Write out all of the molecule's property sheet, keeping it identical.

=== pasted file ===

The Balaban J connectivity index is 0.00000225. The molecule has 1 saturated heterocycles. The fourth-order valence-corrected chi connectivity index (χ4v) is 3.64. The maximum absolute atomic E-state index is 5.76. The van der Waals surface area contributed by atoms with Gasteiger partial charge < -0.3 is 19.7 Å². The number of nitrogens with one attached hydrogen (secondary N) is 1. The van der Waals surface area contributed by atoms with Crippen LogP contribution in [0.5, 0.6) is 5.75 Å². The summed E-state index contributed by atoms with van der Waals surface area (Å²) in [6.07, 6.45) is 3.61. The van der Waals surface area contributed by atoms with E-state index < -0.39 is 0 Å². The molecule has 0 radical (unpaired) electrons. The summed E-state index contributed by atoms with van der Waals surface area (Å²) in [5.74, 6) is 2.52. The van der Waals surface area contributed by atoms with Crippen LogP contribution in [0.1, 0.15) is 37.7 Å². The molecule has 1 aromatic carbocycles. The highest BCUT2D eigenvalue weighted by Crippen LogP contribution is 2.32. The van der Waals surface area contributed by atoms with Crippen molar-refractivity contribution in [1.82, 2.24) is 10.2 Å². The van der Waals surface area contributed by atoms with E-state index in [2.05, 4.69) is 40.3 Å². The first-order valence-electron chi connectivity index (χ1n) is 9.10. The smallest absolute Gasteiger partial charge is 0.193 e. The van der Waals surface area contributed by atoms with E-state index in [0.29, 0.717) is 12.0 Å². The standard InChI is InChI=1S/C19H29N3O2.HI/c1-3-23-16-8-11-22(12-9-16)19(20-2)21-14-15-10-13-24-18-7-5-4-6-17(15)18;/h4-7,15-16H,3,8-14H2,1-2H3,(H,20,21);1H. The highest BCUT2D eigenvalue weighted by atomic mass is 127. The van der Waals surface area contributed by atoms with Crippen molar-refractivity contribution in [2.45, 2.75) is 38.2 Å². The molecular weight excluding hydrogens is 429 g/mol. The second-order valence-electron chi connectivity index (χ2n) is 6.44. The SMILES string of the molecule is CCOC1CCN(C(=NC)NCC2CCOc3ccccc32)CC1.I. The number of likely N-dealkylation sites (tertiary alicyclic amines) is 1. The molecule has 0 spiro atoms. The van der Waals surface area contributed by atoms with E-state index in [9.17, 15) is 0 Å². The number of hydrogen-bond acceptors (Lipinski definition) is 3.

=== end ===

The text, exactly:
The Balaban J connectivity index is 0.00000225. The molecule has 1 saturated heterocycles. The fourth-order valence-corrected chi connectivity index (χ4v) is 3.64. The maximum absolute atomic E-state index is 5.76. The van der Waals surface area contributed by atoms with Gasteiger partial charge < -0.3 is 19.7 Å². The number of nitrogens with one attached hydrogen (secondary N) is 1. The van der Waals surface area contributed by atoms with Crippen LogP contribution in [0.5, 0.6) is 5.75 Å². The summed E-state index contributed by atoms with van der Waals surface area (Å²) in [6.07, 6.45) is 3.61. The van der Waals surface area contributed by atoms with E-state index < -0.39 is 0 Å². The molecule has 0 radical (unpaired) electrons. The summed E-state index contributed by atoms with van der Waals surface area (Å²) in [5.74, 6) is 2.52. The van der Waals surface area contributed by atoms with Crippen LogP contribution in [0.1, 0.15) is 37.7 Å². The molecule has 1 aromatic carbocycles. The highest BCUT2D eigenvalue weighted by Crippen LogP contribution is 2.32. The van der Waals surface area contributed by atoms with Crippen molar-refractivity contribution in [1.82, 2.24) is 10.2 Å². The van der Waals surface area contributed by atoms with E-state index in [2.05, 4.69) is 40.3 Å². The first-order valence-electron chi connectivity index (χ1n) is 9.10. The smallest absolute Gasteiger partial charge is 0.193 e. The van der Waals surface area contributed by atoms with E-state index in [0.29, 0.717) is 12.0 Å². The standard InChI is InChI=1S/C19H29N3O2.HI/c1-3-23-16-8-11-22(12-9-16)19(20-2)21-14-15-10-13-24-18-7-5-4-6-17(15)18;/h4-7,15-16H,3,8-14H2,1-2H3,(H,20,21);1H. The highest BCUT2D eigenvalue weighted by atomic mass is 127. The van der Waals surface area contributed by atoms with Crippen molar-refractivity contribution in [2.45, 2.75) is 38.2 Å². The molecular weight excluding hydrogens is 429 g/mol. The second-order valence-electron chi connectivity index (χ2n) is 6.44. The SMILES string of the molecule is CCOC1CCN(C(=NC)NCC2CCOc3ccccc32)CC1.I. The number of likely N-dealkylation sites (tertiary alicyclic amines) is 1. The molecule has 0 spiro atoms. The van der Waals surface area contributed by atoms with E-state index in [9.17, 15) is 0 Å². The number of hydrogen-bond acceptors (Lipinski definition) is 3.